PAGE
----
Sunday 28 October 2012

A Funny Thing Happened on the Way To The Forum, Oct 27, 2012 ****½

Book by Burt Shevelove and Larry Gelbart
Music & Lyrics by Stephen Sondheim
Produced by John Frost
Her Majesty’s Theatre, Melbourne
Reviewer: Kate Herbert on Sat, Oct 27, 2012
Stars: ****½
Versions of this review published in Herald Sun, Mon, Oct 29, 2012 (print and online)

 -->“Something appealing, something appalling… Something that’s bawdy, something that’s gaudy, something for everybawdy!”
 Cast of Forum (c) Jeff Busby

GEOFFREY RUSH IS AN INSPIRED COMIC ACTOR and consummate clown who commands the stage as Pseudolus, clown-slave, king of slapstick and innuendo, and narrator in Simon Phillips’ riotous production of A Funny Thing Happened on the Way to the Forum.

Rush’s louche Pseudolus – all skinny arms and legs, sloping strides and impeccable comic delivery – tosses impertinent grimaces and glances at the audience as he conducts the comic action like a musical maestro.

Giving him a run for his comic money is Hugh Sheridan, a delicious surprise and triple threat (singer-dancer-actor) as Hero, the wide-eyed, bumbling, romantic youth, and his bright and warm vocal tone in his ballad, Love I Hear, is thrilling.

As the virginal courtesan, Hero’s dim-witted, doll-like, love interest, Philia, Christie Whelan is the perfect foil for Sheridan, and their duet, Lovely, is delightfully naïve and ditzy.

The book, written by comedy heroes, Burt Shevelove and Larry Gelbart in 1964, is inspired by Plautus’s Ancient Roman farces, draws mercilessly on the Italian clowns of Commedia Del’Arte, and is riddled with bawdy slapstick, puns, mistaken identity, disguises, social satire and chase scenes.

Pseudolus, the slave, attempts to win his freedom by procuring for his young master, the pretty new courtesan living in the bawdy house next door.

Monday 22 October 2012

An Enemy of the People, Schaubühne Berlin, Oct 21, 2012 *****

By Henrik Ibsen, Schaubühne Berlin
Melbourne Festival
Playhouse, Arts Centre Melbourne, October 21 to 27, 2012
Reviewer: Kate Herbert
Published in Herald Sun online Tues Oct 23, 2012 and in print on Wed Oct 24.

Stefan Stern in An Enemy of the People 

AN INCONVENIENT TRUTH SETS OFF A SOCIAL AND POLITICAL TIME-BOMB  in Ibsen’s An Enemy of the People, and Thomas Ostermeier’s production fires it directly into our contemporary world where it sits ticking ominously as we wait for it to explode.

Dr. Thomas Stockmann (Stefan Stern) is a whistleblower with none of the protections of the Whistleblowers’ Act and he faces ruination when he suspects, then proves, that the water supply to his town’s new Health Spa is contaminated by upstream pollution and is making patients ill.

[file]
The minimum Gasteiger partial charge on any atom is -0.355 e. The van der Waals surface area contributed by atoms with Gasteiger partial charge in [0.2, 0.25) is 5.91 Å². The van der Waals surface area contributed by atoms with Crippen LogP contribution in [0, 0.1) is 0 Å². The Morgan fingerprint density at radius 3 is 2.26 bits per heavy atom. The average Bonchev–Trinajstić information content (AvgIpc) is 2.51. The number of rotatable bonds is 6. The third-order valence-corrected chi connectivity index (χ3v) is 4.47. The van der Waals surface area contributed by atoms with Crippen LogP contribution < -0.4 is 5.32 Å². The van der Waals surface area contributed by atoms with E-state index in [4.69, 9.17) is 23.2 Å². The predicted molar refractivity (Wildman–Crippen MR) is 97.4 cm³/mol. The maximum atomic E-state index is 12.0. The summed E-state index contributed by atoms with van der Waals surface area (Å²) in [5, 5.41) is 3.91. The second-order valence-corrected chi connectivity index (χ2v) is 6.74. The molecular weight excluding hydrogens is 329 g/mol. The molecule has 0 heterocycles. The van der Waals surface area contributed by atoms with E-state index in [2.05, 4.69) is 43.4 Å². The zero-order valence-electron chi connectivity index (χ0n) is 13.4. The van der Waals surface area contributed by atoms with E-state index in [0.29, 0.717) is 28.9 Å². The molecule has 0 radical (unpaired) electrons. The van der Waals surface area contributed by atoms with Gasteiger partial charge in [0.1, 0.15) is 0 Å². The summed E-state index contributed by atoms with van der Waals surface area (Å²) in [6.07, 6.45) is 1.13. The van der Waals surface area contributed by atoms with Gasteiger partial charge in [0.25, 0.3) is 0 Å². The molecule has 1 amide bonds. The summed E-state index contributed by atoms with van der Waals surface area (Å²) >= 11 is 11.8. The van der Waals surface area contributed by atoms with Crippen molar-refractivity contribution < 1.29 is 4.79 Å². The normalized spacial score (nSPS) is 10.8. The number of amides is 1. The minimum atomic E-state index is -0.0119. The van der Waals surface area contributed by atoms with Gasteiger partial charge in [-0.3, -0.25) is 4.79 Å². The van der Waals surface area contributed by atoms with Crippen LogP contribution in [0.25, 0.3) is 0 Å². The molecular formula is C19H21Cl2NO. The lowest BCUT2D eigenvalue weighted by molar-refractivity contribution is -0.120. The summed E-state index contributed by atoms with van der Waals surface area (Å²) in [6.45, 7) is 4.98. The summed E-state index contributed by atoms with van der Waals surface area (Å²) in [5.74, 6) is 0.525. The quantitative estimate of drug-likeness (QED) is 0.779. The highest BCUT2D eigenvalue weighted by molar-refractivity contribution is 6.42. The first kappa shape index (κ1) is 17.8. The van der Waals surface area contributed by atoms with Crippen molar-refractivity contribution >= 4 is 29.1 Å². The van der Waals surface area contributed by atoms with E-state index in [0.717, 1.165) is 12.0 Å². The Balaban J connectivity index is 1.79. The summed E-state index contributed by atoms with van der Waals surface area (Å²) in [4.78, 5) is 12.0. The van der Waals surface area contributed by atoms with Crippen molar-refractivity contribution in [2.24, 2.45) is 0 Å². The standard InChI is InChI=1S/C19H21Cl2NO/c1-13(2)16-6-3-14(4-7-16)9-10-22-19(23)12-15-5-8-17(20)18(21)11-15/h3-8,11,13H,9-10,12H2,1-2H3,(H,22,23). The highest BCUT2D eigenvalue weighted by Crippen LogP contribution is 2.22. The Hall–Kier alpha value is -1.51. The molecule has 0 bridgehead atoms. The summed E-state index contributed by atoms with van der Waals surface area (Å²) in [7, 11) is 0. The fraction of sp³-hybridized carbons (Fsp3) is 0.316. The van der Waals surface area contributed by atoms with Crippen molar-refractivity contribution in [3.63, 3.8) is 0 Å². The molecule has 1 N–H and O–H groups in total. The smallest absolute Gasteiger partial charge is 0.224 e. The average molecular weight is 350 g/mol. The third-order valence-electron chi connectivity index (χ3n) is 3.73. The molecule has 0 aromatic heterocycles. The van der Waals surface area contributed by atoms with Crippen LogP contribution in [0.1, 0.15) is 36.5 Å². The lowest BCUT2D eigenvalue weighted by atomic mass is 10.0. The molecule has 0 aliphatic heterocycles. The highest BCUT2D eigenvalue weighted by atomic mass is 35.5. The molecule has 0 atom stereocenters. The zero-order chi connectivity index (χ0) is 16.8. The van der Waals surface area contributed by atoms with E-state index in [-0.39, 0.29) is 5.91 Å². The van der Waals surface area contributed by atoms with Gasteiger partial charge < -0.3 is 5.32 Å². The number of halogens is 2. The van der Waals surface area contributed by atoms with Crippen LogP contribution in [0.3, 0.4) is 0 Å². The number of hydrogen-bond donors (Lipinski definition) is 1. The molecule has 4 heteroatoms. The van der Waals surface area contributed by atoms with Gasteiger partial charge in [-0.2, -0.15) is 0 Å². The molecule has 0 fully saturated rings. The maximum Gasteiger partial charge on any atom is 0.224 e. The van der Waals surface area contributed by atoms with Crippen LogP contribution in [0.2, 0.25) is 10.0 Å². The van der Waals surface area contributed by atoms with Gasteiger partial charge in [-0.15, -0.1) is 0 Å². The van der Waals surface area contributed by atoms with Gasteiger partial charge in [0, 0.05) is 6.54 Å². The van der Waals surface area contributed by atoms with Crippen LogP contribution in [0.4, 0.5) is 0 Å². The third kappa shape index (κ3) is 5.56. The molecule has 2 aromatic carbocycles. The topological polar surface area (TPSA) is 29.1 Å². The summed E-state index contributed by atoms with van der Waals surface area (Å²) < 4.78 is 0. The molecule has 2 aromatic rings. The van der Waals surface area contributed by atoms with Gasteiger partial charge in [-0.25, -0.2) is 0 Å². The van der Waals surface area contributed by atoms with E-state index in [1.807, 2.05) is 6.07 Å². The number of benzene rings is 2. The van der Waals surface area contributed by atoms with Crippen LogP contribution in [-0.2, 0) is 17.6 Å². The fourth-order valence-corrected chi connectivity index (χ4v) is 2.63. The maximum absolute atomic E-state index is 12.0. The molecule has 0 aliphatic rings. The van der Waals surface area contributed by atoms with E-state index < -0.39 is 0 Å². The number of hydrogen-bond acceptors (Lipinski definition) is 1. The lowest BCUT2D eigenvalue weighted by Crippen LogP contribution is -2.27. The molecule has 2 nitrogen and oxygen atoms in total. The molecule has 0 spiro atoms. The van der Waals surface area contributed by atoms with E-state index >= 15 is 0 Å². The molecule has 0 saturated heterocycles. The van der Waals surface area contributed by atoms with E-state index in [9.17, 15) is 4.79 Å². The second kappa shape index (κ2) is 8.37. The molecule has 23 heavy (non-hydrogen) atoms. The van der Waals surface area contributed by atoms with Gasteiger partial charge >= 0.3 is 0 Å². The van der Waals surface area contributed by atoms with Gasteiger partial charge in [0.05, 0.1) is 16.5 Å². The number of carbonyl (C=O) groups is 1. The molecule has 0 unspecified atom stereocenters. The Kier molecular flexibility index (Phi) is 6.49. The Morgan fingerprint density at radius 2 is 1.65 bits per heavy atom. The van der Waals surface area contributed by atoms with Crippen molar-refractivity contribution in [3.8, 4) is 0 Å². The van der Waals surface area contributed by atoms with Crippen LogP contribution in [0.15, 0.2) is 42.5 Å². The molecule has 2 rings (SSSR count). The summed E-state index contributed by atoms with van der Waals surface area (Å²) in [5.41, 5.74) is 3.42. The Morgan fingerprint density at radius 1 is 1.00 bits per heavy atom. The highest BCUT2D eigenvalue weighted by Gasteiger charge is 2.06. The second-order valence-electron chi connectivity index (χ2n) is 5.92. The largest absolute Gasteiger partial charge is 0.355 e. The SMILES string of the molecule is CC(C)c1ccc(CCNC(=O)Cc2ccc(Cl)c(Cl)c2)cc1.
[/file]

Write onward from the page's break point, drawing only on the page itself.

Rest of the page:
Naively, Thomas thinks that the Town Council and his brother, Peter (Ingo Hülsmann), the Mayor, will be grateful and act immediately to repair the damage. Wrong!

Reparation, Thomas is told, is prohibitively expensive and will ruin the town’s economy, so his proof is discredited or ignored, Thomas is ridiculed and abused, supporters threatened or bribed, and Peter will not tolerate his reputation being tarnished by his foolhardy, ‘irresponsible’ brother.

Ostermeier argues Ibsen’s case with vigour and courage so effectively that one wants to boo and cheer – and he provides an opportunity in a participatory town meeting where audience members vehemently argue the case on microphones from the auditorium.

This is an inspired interpretation of Ibsen’s explosive play with committed, credible performances from a masterly cast, acerbic and satirical humour and accessible, relevant political commentary.

Tell a lie and build an entire campaign on it – that’s what Peter does. Sound familiar?

But do we, and Thomas, only want transparency and maintain the high moral ground when we have no financial, vested interest? Thomas is finally confronted with an unexpected choice – and we are left wondering what he will choose.

Ostermeier’s production is riveting and lucid, illuminating the issues in Ibsen’s 19th century Scandinavian play and catapulting them forward in time to address modern themes including the environmental sustainability, global financial crisis and social disintegration.

Ostermeier balances comedy with drama, the personal with the political, comfortable domestic scenes with prickly arguments then risky audience participation.

He incorporate delicious moments of invention as lines of dialogue and moments between characters delight and surprise us with their subtext or unexpected interpretations that resonate with our modern context.

Stern is a sympathetic everyman as Thomas, playing him with naïvete and awkward charm that evolves into impotent rage as he is ostracised for attacking not simply the spa, but also social norms and power structures.

As Peter, Hülsmann is cool, dapper, articulate and maddeningly manipulative, generating heat as he massages the truth into something that resembles policy.